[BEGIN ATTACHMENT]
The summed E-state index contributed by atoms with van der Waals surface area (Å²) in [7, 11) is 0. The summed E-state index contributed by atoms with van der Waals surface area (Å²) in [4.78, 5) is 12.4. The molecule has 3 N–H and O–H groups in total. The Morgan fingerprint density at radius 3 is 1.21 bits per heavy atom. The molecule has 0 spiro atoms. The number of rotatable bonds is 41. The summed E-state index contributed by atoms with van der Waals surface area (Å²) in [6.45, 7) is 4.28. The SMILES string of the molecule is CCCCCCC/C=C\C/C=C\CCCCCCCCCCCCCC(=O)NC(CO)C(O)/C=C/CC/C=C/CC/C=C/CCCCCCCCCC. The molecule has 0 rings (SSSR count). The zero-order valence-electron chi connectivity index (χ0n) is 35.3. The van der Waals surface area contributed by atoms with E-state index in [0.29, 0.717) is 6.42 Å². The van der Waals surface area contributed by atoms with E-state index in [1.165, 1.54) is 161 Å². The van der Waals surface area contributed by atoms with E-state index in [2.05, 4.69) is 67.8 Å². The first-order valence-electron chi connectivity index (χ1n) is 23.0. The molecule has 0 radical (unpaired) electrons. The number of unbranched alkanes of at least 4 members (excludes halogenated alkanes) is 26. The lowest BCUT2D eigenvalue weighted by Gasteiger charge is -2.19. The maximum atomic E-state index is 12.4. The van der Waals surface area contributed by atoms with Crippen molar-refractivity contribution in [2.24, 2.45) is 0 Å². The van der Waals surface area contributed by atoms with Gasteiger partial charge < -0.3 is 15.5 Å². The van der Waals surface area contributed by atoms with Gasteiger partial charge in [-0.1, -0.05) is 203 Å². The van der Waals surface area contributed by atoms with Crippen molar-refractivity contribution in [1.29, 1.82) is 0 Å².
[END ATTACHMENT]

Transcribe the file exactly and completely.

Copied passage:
The summed E-state index contributed by atoms with van der Waals surface area (Å²) in [7, 11) is 0. The summed E-state index contributed by atoms with van der Waals surface area (Å²) in [4.78, 5) is 12.4. The molecule has 3 N–H and O–H groups in total. The Morgan fingerprint density at radius 3 is 1.21 bits per heavy atom. The molecule has 0 spiro atoms. The number of rotatable bonds is 41. The summed E-state index contributed by atoms with van der Waals surface area (Å²) in [6.45, 7) is 4.28. The SMILES string of the molecule is CCCCCCC/C=C\C/C=C\CCCCCCCCCCCCCC(=O)NC(CO)C(O)/C=C/CC/C=C/CC/C=C/CCCCCCCCCC. The molecule has 0 rings (SSSR count). The zero-order valence-electron chi connectivity index (χ0n) is 35.3. The van der Waals surface area contributed by atoms with E-state index in [0.29, 0.717) is 6.42 Å². The van der Waals surface area contributed by atoms with E-state index in [1.165, 1.54) is 161 Å². The van der Waals surface area contributed by atoms with E-state index in [2.05, 4.69) is 67.8 Å². The first-order valence-electron chi connectivity index (χ1n) is 23.0. The molecule has 0 radical (unpaired) electrons. The number of unbranched alkanes of at least 4 members (excludes halogenated alkanes) is 26. The lowest BCUT2D eigenvalue weighted by Gasteiger charge is -2.19. The maximum atomic E-state index is 12.4. The van der Waals surface area contributed by atoms with Crippen molar-refractivity contribution in [2.24, 2.45) is 0 Å². The van der Waals surface area contributed by atoms with Gasteiger partial charge < -0.3 is 15.5 Å². The van der Waals surface area contributed by atoms with Gasteiger partial charge in [-0.1, -0.05) is 203 Å². The van der Waals surface area contributed by atoms with Crippen molar-refractivity contribution in [1.29, 1.82) is 0 Å².